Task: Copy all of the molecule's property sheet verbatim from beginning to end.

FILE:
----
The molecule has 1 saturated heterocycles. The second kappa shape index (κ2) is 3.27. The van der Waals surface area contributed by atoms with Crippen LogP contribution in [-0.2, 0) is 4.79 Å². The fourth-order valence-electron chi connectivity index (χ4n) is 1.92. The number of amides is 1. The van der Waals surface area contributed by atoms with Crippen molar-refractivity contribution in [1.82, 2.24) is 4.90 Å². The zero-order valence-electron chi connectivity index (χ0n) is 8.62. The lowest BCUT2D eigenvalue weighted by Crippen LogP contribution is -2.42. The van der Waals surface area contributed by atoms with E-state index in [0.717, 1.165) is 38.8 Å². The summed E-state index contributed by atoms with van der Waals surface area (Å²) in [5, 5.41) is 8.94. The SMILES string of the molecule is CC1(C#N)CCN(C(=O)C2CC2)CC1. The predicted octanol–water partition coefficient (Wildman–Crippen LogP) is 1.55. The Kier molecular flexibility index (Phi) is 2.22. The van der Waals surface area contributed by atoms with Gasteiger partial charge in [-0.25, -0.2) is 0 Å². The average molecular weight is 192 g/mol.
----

The molecule has 1 saturated heterocycles. The second kappa shape index (κ2) is 3.27. The van der Waals surface area contributed by atoms with Crippen LogP contribution in [-0.2, 0) is 4.79 Å². The fourth-order valence-electron chi connectivity index (χ4n) is 1.92. The number of amides is 1. The van der Waals surface area contributed by atoms with Crippen molar-refractivity contribution in [1.82, 2.24) is 4.90 Å². The zero-order valence-electron chi connectivity index (χ0n) is 8.62. The lowest BCUT2D eigenvalue weighted by Crippen LogP contribution is -2.42. The van der Waals surface area contributed by atoms with E-state index in [0.717, 1.165) is 38.8 Å². The summed E-state index contributed by atoms with van der Waals surface area (Å²) in [5, 5.41) is 8.94. The SMILES string of the molecule is CC1(C#N)CCN(C(=O)C2CC2)CC1. The predicted octanol–water partition coefficient (Wildman–Crippen LogP) is 1.55. The Kier molecular flexibility index (Phi) is 2.22. The van der Waals surface area contributed by atoms with Gasteiger partial charge in [-0.25, -0.2) is 0 Å². The average molecular weight is 192 g/mol.